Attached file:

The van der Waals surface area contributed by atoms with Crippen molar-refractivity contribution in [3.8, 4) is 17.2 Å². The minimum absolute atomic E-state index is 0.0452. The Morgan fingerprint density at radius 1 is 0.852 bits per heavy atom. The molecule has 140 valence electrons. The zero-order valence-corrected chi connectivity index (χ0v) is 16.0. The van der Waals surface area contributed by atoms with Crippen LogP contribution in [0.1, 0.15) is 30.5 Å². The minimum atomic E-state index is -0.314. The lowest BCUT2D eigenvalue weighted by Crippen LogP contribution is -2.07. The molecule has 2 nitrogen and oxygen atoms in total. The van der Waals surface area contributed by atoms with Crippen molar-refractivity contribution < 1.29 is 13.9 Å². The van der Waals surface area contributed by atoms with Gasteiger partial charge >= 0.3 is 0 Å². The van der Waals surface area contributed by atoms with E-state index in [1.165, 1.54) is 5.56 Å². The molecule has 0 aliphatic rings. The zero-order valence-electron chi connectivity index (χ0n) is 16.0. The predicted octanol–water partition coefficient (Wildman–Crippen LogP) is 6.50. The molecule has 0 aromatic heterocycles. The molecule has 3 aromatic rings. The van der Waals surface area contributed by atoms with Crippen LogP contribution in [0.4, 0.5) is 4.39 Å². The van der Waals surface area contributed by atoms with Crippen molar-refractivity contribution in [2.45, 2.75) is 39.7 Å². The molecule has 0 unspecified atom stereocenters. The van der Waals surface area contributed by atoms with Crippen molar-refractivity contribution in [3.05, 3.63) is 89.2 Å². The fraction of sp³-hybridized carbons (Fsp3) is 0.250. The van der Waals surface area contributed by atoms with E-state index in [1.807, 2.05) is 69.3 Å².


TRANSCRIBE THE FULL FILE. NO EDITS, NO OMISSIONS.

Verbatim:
The van der Waals surface area contributed by atoms with Crippen molar-refractivity contribution in [3.8, 4) is 17.2 Å². The minimum absolute atomic E-state index is 0.0452. The Morgan fingerprint density at radius 1 is 0.852 bits per heavy atom. The molecule has 140 valence electrons. The zero-order valence-corrected chi connectivity index (χ0v) is 16.0. The van der Waals surface area contributed by atoms with Crippen LogP contribution in [0.1, 0.15) is 30.5 Å². The minimum atomic E-state index is -0.314. The lowest BCUT2D eigenvalue weighted by Crippen LogP contribution is -2.07. The molecule has 2 nitrogen and oxygen atoms in total. The van der Waals surface area contributed by atoms with Crippen molar-refractivity contribution < 1.29 is 13.9 Å². The van der Waals surface area contributed by atoms with Gasteiger partial charge >= 0.3 is 0 Å². The van der Waals surface area contributed by atoms with E-state index in [1.165, 1.54) is 5.56 Å². The molecule has 0 aliphatic rings. The zero-order valence-electron chi connectivity index (χ0n) is 16.0. The predicted octanol–water partition coefficient (Wildman–Crippen LogP) is 6.50. The molecule has 0 aromatic heterocycles. The molecule has 3 aromatic rings. The van der Waals surface area contributed by atoms with Crippen LogP contribution in [0.4, 0.5) is 4.39 Å². The van der Waals surface area contributed by atoms with Crippen molar-refractivity contribution in [2.45, 2.75) is 39.7 Å². The molecule has 0 unspecified atom stereocenters. The van der Waals surface area contributed by atoms with Crippen molar-refractivity contribution in [3.05, 3.63) is 89.2 Å². The fraction of sp³-hybridized carbons (Fsp3) is 0.250. The van der Waals surface area contributed by atoms with E-state index in [1.807, 2.05) is 69.3 Å².